That is one of the four purposes, genocide, crimes against humanity, warcrimes and crimes of aggression (these are yet to be defined). Genocide and crimes against humanity can take place in peace time as well. All but aggression are redefined in the first sections of the Statute.

we'll have a lot of work to do, defining atrocities and whatnot

The atrocities were defined back in 1949, but if that's not enough, as I said, the Statute spells them out for you.

giving them an incentive to cut back on methods that result in large-scale civilian death.

It gives them incentive not to directly attack civilians, that doesn't mean industry and transportation are immune or that if an anti-aircraft battery sits on an apartment building's roof that the building isn't toast.

threatening to drop 2,000lb bombs on a civilian-laden Baghdad.

That was a 21,000 lb. bomb, you left out 19,000 lbs. of explosives (oh and by the way that's 21,000 lbs. of the new explosives, they are more explosive)

I too am torn, the ICC seems like a good thing, but I just don't see how they can do their job. Lets take Saddam as an example and I understand that its an argumentative subject, but, let's just use him. We can all agree that he's a bad guy and should probably sit before the ICC himself, no? The Security Council can't get together on whether to get the guy or not, so if the US doesn't go unilateral on his ass is he going to sit before the ICC, no fucking way. Does the ICC have any way to bring standing leaders to justice? Don't make me laugh. Would Kissinger EVER go on trial, no way in hell, MAYBE if Nader were President and he suspended reality. Is he guilty of crimes Prosecutable by the ICC, maybe, we'll certainly never know and anyway any witness could claim national security privileges and there goes any case. The court has WAY too many holes for me to be fully confident with it, but it is a good step in the right direction, just like Nuremburg.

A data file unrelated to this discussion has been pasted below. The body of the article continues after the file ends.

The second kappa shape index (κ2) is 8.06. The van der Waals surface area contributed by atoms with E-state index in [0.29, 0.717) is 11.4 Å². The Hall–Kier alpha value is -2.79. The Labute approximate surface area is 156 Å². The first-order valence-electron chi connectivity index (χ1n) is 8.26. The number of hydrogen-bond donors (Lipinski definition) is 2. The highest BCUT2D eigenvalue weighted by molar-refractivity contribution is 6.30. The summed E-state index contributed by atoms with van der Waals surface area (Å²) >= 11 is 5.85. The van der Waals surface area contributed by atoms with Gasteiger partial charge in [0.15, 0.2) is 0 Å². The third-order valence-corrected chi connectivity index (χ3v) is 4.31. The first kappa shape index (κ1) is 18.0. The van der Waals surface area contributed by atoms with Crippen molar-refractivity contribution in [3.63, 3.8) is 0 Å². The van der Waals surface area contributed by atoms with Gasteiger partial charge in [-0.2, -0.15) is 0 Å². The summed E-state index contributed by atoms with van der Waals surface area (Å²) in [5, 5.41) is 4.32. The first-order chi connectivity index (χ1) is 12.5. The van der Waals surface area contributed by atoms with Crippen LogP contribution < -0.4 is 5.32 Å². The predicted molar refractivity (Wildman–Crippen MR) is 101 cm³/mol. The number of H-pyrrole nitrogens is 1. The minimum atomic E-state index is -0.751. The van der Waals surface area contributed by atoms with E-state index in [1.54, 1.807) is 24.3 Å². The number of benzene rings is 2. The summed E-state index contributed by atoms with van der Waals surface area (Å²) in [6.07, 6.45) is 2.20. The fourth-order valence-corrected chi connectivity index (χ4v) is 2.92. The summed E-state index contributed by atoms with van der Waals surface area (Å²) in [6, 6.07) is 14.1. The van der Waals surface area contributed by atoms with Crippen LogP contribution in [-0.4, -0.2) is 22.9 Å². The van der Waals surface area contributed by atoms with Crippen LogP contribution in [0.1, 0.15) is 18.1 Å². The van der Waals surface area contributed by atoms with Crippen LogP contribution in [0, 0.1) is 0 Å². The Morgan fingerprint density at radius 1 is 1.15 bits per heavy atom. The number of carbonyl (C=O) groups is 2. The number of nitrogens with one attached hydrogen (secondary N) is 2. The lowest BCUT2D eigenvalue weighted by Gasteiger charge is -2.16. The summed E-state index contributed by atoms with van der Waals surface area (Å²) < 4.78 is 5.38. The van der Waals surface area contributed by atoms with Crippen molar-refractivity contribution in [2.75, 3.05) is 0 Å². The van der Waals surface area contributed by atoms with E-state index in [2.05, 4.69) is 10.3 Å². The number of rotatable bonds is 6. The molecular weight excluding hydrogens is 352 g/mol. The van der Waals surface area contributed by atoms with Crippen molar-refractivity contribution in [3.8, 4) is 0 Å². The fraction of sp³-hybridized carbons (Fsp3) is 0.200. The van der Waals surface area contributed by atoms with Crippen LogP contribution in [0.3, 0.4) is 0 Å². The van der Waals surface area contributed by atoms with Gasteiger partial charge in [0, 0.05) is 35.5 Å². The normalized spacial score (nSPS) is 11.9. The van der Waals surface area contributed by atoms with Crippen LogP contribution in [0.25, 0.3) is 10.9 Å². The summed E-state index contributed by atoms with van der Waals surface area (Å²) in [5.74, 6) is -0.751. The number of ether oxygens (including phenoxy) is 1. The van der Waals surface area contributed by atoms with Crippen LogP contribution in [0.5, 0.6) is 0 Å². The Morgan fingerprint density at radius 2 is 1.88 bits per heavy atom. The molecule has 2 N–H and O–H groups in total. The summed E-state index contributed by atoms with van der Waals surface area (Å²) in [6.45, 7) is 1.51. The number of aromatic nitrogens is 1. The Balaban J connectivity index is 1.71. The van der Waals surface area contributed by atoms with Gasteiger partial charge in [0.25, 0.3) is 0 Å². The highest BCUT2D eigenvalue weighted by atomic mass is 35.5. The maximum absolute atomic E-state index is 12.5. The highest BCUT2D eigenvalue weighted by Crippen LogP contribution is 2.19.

posted by Pollomacho at 7:24 AM on March 12, 2003


Polomacho,
There is a double jeapordy problem because the prosecutor can appeal an acquital by the trial court. That's not allowed in U.S. courts. There's also no right to a jury of your peers at trial or a grand jury to determine charges. Both are rights that we all have under the Constitution. Both would also be a valuable check on potential inappropriate political biases of ICC judges and prosecutors.

Finally, our constiutional rights are determined largely by volumes and volumes of Supreme Court precedent, none of which would be available to U.S. citizens tried in the ICC.

I wouldn't shed a tear for Kissenger if he were tried at some sort of international tribunal. But I don't believe the U.N. is capable of running a court fairly and impartially. I also think that our government ought to do everything in its power to protect our rights, including staying out of treaties that could potentially subject U.S. citizens to the jurisdiction of a foriegn court
posted by boltman at 8:34 AM on March 12, 2003